Mobile journalism’s two secret weapons: immediacy and images

By @vitthernandez on
Digital Journalist
A journalist takes a picture before a meeting of OPEC oil ministers in Vienna, Austria, June 2, 2016. Reuters/Leonhard Foeger

Niemen Lab proclaims that mobile journalism, which means near-instant reportage using a cell device, will hit its stride this year, 2016, because it is “immersive, engaging, and empathetic.” There are two factors that make that possible, and which immediately hook millions of viewers from the flash of the very first image: immediacy and images.

If a portrait or a still picture paints a thousand words, the images captured through a smart cell gadget may well go up into the tens of thousands. While traditional TV broadcasting still rules the airwaves when it comes to this kind of storytelling, mobile journalism can potentially outperform it because of the raw immediacy being captured on site and transmitted real-time to thousands of viewers. That there is very little, if nil, studio editing increases its authenticity.

What makes it doubly more important to media publishers is that mobile journalism can be utilised for them even by newbie photographers or the man on the street with a smartphone who just happened to be a few meters away when the terrorist attack happened. A news agency or a media publisher who hears the news of such an attack would take hours to mobilise his team and send his crew to the location. A mobile journalist, on the other hand, who is at the right place and at the right time can start sending same almost immediately.

As Niemen Lab puts it, “We have watched as passionate protestors who were moved by these videos took to the streets. We have also watched as legacy media outlets, such as Time magazine, allowed photographs taken by amateur mobile journalists to appear on its cover. … The message has been clear: Telling complex news stories requires all hands on deck, and immersing the reader or viewer in a scene is key.”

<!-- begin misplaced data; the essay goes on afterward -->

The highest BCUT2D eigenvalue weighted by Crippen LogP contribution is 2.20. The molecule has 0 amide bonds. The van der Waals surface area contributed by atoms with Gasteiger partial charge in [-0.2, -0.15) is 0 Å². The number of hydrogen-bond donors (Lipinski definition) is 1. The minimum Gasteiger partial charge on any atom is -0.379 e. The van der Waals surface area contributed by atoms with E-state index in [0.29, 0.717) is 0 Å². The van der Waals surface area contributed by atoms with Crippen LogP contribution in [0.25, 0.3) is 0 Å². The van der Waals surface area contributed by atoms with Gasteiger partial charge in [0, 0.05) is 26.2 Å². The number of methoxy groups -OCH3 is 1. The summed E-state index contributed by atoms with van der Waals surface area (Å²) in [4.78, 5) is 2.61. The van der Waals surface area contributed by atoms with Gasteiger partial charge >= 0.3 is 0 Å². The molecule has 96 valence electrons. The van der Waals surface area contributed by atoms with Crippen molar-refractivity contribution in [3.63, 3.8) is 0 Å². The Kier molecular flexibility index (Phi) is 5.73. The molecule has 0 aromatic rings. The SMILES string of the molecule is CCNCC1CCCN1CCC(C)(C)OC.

Journalism in the UK notes that mojos — or mobile journalists — are increasing and being trained by media publishers and new agencies that have the foresight to embrace this new technology. WRZY in Ireland, for example, teaches its young staff of reporters to live and function according to the realities of a “decentralised newsroom.” Reporters with state-of-the-art smartphones can just roam their areas of coverage and file their stories from home. The media outlet is also open to receiving video images and photographs from ordinary citizens who are on ground zero when the news, such as a rally, a child falling into a gorilla cage, or an airplane crashing into a field, breaks out.

Geoffrey Roth says of the new ground that WRZY is breaking: “"They were able to get the stories that our competitors weren't getting - we weren't just being time-efficient and saving money, we were making a difference editorially as well."

People will always want to read breaking news when it happens, especially two-thirds of the American population who happen to own one or several cell gadgets. This desire to consume information that is relevant, reliable, and timely is one reason why news apps like Bloomberg, Wall Street Journal, and Born2Invest have been steadily growing their audience. A Wall Street stockbroker can easily check on the stock fluctuations happening in Europe, in the same way that a Chinese entrepreneur can catch up on the latest property development prices in Africa.

Mobile journalism is expanding the reportage by involving citizens with their cell devices to turn in stunning footage with an immediacy that can stun an audience into silence or action with its impact. As reported by IOL, Independent Media is laying the groundwork for a new breed of mojos by creating recruitment and internship programs that prioritise digital and mobile-first platforms. Its credo, which can well speak on behalf of its colleagues: “Digital first, print best.”